Truth is, the only thing I needed to do was be honest about the product. For example, one of the biggest complaints about the beach blanket I was selling was that the material was too thin. So what did I do? On the product page, I wrote under a bullet point “thin material for easy folding and to help feel the texture of the sand at the beach.” That way I set realistic expectations for the product while also showcasing why that negative aspect was actually a great thing. This helped reduce complaints by a landslide. Look for the benefit that a negative aspect of a product can have.
Try. Fail. Try. Fail. Try. Fail. Fail. Fail. Win. That’s basically the formula to success when it comes to making passive income. If you look at all of your mistakes as business lessons, you’ll grow into becoming a successful entrepreneur. There’ll be times when the lessons are painful or costly, but your ability to overcome those challenges will be what makes or breaks you. The best success stories always start out as failure stories. Don’t get caught up in how far away you are from your goal you are right now. And don’t question your ability to get to the end goal based on a couple of challenging obstacles thrown your way. It doesn’t matter how many times you fail, all that matters is that you push through those failures so you can eventually succeed.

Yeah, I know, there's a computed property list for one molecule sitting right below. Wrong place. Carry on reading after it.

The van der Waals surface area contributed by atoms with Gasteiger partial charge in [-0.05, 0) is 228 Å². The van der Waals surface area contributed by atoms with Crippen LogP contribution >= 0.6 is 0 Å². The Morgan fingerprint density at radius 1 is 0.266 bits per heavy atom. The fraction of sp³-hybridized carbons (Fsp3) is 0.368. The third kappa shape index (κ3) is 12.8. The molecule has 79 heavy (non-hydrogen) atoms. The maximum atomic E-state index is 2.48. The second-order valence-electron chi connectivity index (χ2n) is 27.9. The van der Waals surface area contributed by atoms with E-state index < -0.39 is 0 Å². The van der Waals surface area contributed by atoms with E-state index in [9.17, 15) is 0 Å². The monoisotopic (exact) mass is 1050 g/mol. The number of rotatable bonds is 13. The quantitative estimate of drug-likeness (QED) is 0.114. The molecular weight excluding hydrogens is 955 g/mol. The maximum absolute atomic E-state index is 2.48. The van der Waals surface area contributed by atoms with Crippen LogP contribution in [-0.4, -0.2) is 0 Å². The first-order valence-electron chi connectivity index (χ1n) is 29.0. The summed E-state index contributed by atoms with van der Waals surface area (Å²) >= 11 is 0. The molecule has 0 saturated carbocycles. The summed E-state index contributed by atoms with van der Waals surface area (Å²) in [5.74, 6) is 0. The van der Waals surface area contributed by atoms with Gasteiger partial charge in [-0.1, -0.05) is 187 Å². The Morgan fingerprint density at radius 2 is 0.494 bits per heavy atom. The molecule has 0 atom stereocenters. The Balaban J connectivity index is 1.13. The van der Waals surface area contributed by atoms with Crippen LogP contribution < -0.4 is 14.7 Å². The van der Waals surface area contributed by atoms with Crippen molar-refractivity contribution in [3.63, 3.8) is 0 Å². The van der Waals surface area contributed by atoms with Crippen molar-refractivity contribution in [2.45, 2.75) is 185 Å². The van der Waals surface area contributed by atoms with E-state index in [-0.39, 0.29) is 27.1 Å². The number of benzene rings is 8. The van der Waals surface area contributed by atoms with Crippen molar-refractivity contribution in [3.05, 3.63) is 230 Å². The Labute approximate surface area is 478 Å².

Hitting the dropshipping jackpot often comes from the success of one explosive product. The upside is that you only need to find one product to make it big. The downside is that it takes a bit of work to find the product that’ll go big. I actually found the best product of my ecommerce career from a successful Facebook ad. The ad had a ton of comments, friend-tagging, and likes on the post. I then searched for the same product on AliExpress and the rest is history.